So what is this humble path? Let me demonstrate. A path that is seldom chosen, but is profoundly powerful. I’ve got some water here: it’s one of the wonderful symbols that brings us in to communion—baptism. But the water itself is the way forward. Don’t get excited! The two pastors here … don’t be frightened! Don’t worry! It’s only water.

(Pouring water on a small table)

Where’s the maintenance committee?

“They may be getting a little upset right now!”

It’s the Year of Mercy! It’ll dry. I made sure I didn’t put the table over top of the electrical outlets.

Water. The single greatest element on the planet, and yet also gravely threatened by our activities. But water—an amazing gift that keeps us alive, that is essential. Like the air we breathe, this most humble of elements is the most precious, for without it, there is no life.

Water. Taken for granted, and indeed, on this emerald isle, comes down far too often from the skies … but … water is life.

Water always seeks the lowest place. Water always flows downward, never upward. If I kept pouring water on that table for 50 years, eventually there’d be a hole in the table. Have you seen the Grand Canyon? Have you seen the Fraser Canyon? This is water. Water moves mountains. Whatever hardness there is, water can move it. There’s nothing like the humble, inconsequential presence of water that transforms the face of the earth.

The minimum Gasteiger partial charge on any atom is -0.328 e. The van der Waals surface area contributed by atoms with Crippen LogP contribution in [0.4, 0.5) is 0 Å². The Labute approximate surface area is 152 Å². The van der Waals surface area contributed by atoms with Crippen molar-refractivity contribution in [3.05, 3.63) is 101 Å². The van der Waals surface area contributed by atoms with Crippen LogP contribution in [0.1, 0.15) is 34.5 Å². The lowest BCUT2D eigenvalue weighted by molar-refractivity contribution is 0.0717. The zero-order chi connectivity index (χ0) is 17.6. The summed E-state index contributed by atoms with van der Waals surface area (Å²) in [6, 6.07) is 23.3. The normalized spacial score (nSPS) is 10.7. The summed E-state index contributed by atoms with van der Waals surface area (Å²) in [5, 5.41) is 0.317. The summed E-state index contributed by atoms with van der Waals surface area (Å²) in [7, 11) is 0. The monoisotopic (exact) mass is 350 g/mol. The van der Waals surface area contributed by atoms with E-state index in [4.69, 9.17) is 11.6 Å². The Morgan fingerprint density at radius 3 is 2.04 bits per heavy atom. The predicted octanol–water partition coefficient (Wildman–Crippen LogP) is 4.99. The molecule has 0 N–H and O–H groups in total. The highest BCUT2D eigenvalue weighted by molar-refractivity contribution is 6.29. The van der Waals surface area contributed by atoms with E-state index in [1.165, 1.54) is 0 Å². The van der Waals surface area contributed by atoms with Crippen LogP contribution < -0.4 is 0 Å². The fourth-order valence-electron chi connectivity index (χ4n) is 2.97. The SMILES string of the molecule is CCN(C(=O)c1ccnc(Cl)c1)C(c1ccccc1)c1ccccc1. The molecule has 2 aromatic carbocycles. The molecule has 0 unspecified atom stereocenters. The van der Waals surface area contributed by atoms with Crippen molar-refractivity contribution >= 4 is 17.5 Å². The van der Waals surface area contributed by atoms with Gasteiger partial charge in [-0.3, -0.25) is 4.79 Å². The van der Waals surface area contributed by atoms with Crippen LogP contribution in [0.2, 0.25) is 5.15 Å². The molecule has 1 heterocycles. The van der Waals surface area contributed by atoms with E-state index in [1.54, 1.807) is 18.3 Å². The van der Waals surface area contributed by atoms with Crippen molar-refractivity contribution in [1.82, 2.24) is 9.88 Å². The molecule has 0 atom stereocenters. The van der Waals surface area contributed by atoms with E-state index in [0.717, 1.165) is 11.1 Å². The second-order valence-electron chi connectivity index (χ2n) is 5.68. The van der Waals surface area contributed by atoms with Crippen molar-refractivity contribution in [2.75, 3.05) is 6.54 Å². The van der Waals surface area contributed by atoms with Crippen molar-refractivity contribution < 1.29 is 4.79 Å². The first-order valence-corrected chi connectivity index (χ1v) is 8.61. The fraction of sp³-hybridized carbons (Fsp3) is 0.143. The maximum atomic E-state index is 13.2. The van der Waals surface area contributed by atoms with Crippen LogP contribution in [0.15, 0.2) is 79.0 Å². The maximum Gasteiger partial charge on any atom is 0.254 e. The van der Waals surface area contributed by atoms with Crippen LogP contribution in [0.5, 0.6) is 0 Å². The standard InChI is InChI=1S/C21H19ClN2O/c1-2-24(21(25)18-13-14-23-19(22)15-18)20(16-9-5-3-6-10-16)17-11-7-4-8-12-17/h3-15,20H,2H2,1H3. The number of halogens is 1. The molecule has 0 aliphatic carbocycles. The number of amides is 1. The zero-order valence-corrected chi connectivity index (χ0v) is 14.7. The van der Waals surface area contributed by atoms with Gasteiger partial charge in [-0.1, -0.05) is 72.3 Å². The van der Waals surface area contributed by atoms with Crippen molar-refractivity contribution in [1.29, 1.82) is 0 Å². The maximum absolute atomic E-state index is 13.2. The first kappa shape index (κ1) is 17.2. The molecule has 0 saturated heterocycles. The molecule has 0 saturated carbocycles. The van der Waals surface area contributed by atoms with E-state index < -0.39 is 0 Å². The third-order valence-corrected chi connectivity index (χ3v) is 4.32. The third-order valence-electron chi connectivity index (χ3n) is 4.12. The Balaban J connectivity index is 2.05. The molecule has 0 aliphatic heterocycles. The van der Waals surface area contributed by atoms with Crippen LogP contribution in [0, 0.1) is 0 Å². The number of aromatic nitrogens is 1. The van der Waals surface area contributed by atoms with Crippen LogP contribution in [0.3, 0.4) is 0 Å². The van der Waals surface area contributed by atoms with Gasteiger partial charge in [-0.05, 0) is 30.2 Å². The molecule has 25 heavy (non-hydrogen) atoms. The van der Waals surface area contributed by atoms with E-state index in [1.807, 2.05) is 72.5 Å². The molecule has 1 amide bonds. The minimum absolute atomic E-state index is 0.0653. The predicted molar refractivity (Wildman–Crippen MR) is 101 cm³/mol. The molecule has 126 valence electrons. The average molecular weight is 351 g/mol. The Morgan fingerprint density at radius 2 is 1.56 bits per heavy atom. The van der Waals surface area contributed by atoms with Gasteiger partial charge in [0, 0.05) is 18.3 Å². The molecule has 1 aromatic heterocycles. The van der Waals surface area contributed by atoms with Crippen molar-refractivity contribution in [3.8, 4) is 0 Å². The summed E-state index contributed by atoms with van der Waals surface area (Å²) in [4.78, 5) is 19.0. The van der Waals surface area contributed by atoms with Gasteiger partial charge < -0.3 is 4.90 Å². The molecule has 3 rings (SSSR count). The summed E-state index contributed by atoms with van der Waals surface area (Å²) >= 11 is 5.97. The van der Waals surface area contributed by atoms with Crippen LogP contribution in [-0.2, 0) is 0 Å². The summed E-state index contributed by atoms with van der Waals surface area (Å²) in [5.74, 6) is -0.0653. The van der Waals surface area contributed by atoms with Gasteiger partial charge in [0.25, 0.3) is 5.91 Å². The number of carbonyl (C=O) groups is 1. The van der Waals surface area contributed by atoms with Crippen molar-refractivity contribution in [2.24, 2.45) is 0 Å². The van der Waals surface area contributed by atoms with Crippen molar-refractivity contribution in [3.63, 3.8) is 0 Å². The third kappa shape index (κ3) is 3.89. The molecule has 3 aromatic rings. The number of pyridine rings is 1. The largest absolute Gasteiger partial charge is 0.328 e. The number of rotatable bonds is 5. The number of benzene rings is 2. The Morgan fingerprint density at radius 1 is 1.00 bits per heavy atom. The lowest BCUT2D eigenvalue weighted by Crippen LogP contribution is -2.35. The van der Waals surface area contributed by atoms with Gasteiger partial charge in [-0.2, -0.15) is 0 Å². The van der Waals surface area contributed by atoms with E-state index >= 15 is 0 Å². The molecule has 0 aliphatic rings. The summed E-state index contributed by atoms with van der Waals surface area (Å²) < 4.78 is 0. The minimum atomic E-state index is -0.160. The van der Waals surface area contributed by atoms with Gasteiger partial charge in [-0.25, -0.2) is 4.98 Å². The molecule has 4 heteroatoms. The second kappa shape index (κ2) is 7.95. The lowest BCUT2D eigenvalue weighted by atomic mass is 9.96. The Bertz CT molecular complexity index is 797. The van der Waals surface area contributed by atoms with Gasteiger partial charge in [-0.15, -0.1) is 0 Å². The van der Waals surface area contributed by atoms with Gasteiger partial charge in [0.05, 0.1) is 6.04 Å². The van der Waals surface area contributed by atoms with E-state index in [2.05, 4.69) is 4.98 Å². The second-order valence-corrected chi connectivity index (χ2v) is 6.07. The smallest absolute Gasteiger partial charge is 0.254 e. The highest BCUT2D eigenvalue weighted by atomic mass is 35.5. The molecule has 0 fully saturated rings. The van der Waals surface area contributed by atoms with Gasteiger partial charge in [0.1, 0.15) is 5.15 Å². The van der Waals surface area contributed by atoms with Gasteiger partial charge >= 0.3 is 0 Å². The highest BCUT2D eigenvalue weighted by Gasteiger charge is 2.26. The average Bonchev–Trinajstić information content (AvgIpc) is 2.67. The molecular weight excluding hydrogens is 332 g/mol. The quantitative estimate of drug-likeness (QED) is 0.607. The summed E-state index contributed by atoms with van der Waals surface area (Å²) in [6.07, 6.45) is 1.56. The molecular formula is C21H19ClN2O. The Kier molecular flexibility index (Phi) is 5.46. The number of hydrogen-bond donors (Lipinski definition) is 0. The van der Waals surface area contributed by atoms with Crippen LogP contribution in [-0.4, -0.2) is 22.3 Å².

This is the path of humility: to seek the lowest place. This is the path our Lord and Saviour, Jesus Christ, took when his Father sent him. He chose the path of humility. And we are here because his path was powerful enough to change our own prideful hearts, to seek, to try, and to follow him. The saints, over the centuries, discovered that way forward. It is humility. It is purity of heart. 

There is no more powerful, transformative, restorative process on this planet than when we have a good heart and a strong mind to take the humble way. As we look back at history I must admit that it’s seldom been tried. But I believe now is the time, for the sake of the environment, for the sake of humankind, for the sake of peace and justice.

There is only one path forward. It is to become as humble as water itself, so that the mountains of hardened hearts can become flesh, and that we can help each other as we stumble along to our eternal home.

Peace, deep peace be with you all.

Last Updated

Feb 2, 2018